Prince Charles will assist in an investigation of Bishop Peter Ball's case of sexual misconduct and will provide evidence at tomorrow's inquiry.
As reported by The Guardian, Prince Charles' written statement will be read and form part of the case being built against the bishop who sexually abused and violated young men for more than three decades.
The Bishop had already served more than 32 months, or half of his sentence, in prison and was released 15 months ago. The investigation was resumed on Monday.
Ball had previously said he was a 'confident of the Prince of Wales,' and boasted about his connection to members of the Royal family. Read more on our Twitter, @amomama_usa.
Ball and Prince Charles had corresponded via letters during that time, and even though Clarence House feels that their communication had no bearing on the case, they agreed to the letters being made public if it could help the inquiry.
As reported by Daily Mail, Ball was charged with abuse in the early nineties but a 'host of public figures' spoke out in his defense and the charges were dropped.
Starting in the late seventies, Ball groomed, abused and sexually exploited more than 18 men. He would force them to strip naked before praying, and would beat them as well.
One of his victims, Neil Todd, took his own life six years ago, after three failed attempts. Authorities investigated Todd's claim, and six other victims also stepped forward.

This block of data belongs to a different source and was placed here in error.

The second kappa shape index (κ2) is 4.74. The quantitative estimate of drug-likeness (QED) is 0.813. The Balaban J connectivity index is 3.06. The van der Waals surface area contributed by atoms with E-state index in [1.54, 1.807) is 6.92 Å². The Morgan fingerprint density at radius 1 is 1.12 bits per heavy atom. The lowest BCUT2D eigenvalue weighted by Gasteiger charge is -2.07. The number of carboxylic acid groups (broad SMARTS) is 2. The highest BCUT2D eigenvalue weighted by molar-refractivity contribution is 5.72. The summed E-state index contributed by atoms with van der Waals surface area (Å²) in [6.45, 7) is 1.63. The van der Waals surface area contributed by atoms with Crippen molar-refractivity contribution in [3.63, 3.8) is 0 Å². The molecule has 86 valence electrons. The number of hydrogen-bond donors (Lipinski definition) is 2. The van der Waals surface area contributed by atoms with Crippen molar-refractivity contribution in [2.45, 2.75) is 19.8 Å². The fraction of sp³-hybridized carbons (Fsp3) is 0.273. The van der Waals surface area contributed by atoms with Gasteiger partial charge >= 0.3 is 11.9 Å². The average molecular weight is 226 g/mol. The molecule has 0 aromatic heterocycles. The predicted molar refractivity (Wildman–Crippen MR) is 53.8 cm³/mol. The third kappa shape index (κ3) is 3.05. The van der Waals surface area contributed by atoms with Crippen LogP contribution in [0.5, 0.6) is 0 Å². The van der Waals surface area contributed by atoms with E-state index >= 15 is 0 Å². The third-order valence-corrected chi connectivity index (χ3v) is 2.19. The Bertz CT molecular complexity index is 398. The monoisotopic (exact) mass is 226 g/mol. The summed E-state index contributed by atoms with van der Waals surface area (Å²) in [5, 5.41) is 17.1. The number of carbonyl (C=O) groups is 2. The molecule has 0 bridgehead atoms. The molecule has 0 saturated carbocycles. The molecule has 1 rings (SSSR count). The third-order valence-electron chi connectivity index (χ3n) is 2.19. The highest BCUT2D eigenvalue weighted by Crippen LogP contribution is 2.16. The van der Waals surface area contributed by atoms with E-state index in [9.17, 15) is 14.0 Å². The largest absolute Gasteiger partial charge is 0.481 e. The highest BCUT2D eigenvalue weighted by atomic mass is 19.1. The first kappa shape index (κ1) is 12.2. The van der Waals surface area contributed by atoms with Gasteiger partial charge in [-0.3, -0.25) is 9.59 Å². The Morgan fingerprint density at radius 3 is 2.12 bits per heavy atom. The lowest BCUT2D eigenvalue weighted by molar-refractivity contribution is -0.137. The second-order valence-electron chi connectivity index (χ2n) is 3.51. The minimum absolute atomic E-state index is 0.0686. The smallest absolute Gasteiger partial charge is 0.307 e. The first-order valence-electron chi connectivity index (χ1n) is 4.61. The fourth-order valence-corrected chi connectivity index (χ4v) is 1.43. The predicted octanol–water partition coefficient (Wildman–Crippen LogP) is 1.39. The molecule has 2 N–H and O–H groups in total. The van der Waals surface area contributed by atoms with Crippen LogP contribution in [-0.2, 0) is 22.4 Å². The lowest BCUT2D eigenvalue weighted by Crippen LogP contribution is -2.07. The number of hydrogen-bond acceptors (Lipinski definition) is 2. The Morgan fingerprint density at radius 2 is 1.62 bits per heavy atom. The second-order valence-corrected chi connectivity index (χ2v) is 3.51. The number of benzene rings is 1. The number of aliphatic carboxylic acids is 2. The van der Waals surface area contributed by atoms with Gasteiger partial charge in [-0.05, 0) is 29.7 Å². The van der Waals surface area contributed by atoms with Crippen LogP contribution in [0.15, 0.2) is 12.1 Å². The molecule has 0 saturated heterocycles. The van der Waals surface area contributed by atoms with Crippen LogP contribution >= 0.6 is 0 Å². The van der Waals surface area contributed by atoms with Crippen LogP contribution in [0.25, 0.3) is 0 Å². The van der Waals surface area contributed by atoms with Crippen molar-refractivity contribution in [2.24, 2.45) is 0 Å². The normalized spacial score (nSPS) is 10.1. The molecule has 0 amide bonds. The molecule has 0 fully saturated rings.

Even though they corroborated Todd's claims, Ball was never charged. Another victim, Reverend Graham Sawyer, will also testify against Ball in the upcoming hearing.
George Carey, the former Archbishop of Canterbury, will give evidence as well. He resigned after the current Archbishop Justin Welby commisioned an independent review to deal with the Chuch's failed attempt at bringing Ball to justice
"I don't know how to express adequately how appalled and how ashamed I am of the church for what it did to those who are survivors and are coping with this."
Archbishop Justin Welby, Telegraph, March 21, 2018
During his time as Archbishop, Carey colluded with Ball by not reporting the matter to the authorities, even after he received seven letters from victims' families, according to BBC.